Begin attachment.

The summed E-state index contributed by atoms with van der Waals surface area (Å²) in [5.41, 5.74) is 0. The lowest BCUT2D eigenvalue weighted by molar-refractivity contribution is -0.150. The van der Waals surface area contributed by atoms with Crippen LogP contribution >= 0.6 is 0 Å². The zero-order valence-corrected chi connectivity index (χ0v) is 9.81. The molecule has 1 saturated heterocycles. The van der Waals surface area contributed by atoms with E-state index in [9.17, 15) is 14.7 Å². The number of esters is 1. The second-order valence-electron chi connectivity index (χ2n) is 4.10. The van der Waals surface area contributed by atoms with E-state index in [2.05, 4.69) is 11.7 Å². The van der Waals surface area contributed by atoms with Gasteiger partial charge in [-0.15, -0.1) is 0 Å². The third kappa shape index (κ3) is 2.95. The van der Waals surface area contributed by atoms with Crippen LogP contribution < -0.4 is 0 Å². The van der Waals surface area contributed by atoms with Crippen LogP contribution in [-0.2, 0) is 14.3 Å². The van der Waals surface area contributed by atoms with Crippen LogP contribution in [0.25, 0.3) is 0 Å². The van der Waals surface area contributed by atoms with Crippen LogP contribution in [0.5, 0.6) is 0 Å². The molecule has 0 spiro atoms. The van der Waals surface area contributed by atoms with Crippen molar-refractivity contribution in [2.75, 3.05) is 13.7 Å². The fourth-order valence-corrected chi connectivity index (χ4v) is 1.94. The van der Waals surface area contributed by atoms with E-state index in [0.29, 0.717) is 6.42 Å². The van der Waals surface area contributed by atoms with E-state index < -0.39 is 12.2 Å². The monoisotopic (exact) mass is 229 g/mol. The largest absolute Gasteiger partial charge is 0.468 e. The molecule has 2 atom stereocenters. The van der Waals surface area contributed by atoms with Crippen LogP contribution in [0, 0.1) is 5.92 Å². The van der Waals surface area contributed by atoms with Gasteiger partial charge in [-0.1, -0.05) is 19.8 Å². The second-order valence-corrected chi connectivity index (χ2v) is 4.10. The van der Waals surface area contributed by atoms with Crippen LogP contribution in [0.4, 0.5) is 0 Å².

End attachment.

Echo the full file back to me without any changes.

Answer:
The summed E-state index contributed by atoms with van der Waals surface area (Å²) in [5.41, 5.74) is 0. The lowest BCUT2D eigenvalue weighted by molar-refractivity contribution is -0.150. The van der Waals surface area contributed by atoms with Crippen LogP contribution >= 0.6 is 0 Å². The zero-order valence-corrected chi connectivity index (χ0v) is 9.81. The molecule has 1 saturated heterocycles. The van der Waals surface area contributed by atoms with E-state index in [9.17, 15) is 14.7 Å². The number of esters is 1. The second-order valence-electron chi connectivity index (χ2n) is 4.10. The van der Waals surface area contributed by atoms with E-state index in [2.05, 4.69) is 11.7 Å². The van der Waals surface area contributed by atoms with Gasteiger partial charge in [-0.15, -0.1) is 0 Å². The third kappa shape index (κ3) is 2.95. The van der Waals surface area contributed by atoms with Crippen LogP contribution < -0.4 is 0 Å². The van der Waals surface area contributed by atoms with Crippen LogP contribution in [-0.2, 0) is 14.3 Å². The van der Waals surface area contributed by atoms with Crippen LogP contribution in [0.25, 0.3) is 0 Å². The van der Waals surface area contributed by atoms with Crippen LogP contribution in [0.5, 0.6) is 0 Å². The molecule has 0 spiro atoms. The van der Waals surface area contributed by atoms with Crippen molar-refractivity contribution in [2.75, 3.05) is 13.7 Å². The fourth-order valence-corrected chi connectivity index (χ4v) is 1.94. The van der Waals surface area contributed by atoms with E-state index in [0.29, 0.717) is 6.42 Å². The van der Waals surface area contributed by atoms with E-state index < -0.39 is 12.2 Å². The monoisotopic (exact) mass is 229 g/mol. The largest absolute Gasteiger partial charge is 0.468 e. The molecule has 2 atom stereocenters. The van der Waals surface area contributed by atoms with Crippen LogP contribution in [0, 0.1) is 5.92 Å². The van der Waals surface area contributed by atoms with Gasteiger partial charge in [-0.1, -0.05) is 19.8 Å². The second-order valence-corrected chi connectivity index (χ2v) is 4.10. The van der Waals surface area contributed by atoms with Crippen LogP contribution in [0.4, 0.5) is 0 Å².